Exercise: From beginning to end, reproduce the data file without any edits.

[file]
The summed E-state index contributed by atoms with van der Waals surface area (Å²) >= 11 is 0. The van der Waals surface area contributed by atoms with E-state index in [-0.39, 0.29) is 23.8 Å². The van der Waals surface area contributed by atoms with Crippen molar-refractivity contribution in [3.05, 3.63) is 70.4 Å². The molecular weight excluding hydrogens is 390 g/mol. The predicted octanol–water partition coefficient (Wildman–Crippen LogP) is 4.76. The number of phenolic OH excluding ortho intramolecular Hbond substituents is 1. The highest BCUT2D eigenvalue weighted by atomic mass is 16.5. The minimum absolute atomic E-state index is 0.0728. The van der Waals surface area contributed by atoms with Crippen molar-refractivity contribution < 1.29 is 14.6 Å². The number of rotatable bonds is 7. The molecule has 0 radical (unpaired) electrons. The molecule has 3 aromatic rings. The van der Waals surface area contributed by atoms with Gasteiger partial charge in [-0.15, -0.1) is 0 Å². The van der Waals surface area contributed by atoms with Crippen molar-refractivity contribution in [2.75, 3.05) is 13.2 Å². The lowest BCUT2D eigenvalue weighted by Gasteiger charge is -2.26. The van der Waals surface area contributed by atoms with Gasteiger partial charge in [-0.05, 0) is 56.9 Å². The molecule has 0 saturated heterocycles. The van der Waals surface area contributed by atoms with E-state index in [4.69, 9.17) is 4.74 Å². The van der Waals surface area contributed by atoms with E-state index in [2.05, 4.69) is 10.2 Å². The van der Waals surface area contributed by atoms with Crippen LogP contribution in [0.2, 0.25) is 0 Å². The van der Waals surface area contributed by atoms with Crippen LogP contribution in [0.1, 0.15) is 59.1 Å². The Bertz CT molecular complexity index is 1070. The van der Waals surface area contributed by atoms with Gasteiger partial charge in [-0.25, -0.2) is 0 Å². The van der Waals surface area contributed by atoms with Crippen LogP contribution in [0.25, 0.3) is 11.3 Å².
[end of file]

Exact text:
The summed E-state index contributed by atoms with van der Waals surface area (Å²) >= 11 is 0. The van der Waals surface area contributed by atoms with E-state index in [-0.39, 0.29) is 23.8 Å². The van der Waals surface area contributed by atoms with Crippen molar-refractivity contribution in [3.05, 3.63) is 70.4 Å². The molecular weight excluding hydrogens is 390 g/mol. The predicted octanol–water partition coefficient (Wildman–Crippen LogP) is 4.76. The number of phenolic OH excluding ortho intramolecular Hbond substituents is 1. The highest BCUT2D eigenvalue weighted by atomic mass is 16.5. The minimum absolute atomic E-state index is 0.0728. The van der Waals surface area contributed by atoms with Crippen molar-refractivity contribution < 1.29 is 14.6 Å². The number of rotatable bonds is 7. The molecule has 0 radical (unpaired) electrons. The molecule has 3 aromatic rings. The van der Waals surface area contributed by atoms with Gasteiger partial charge in [-0.15, -0.1) is 0 Å². The van der Waals surface area contributed by atoms with Crippen molar-refractivity contribution in [2.75, 3.05) is 13.2 Å². The lowest BCUT2D eigenvalue weighted by Gasteiger charge is -2.26. The van der Waals surface area contributed by atoms with Gasteiger partial charge in [-0.05, 0) is 56.9 Å². The molecule has 0 saturated heterocycles. The van der Waals surface area contributed by atoms with E-state index in [4.69, 9.17) is 4.74 Å². The van der Waals surface area contributed by atoms with E-state index in [2.05, 4.69) is 10.2 Å². The van der Waals surface area contributed by atoms with Crippen LogP contribution in [0.2, 0.25) is 0 Å². The van der Waals surface area contributed by atoms with Crippen LogP contribution in [0.1, 0.15) is 59.1 Å². The Bertz CT molecular complexity index is 1070. The van der Waals surface area contributed by atoms with Gasteiger partial charge in [-0.25, -0.2) is 0 Å². The van der Waals surface area contributed by atoms with Crippen LogP contribution in [0.25, 0.3) is 11.3 Å².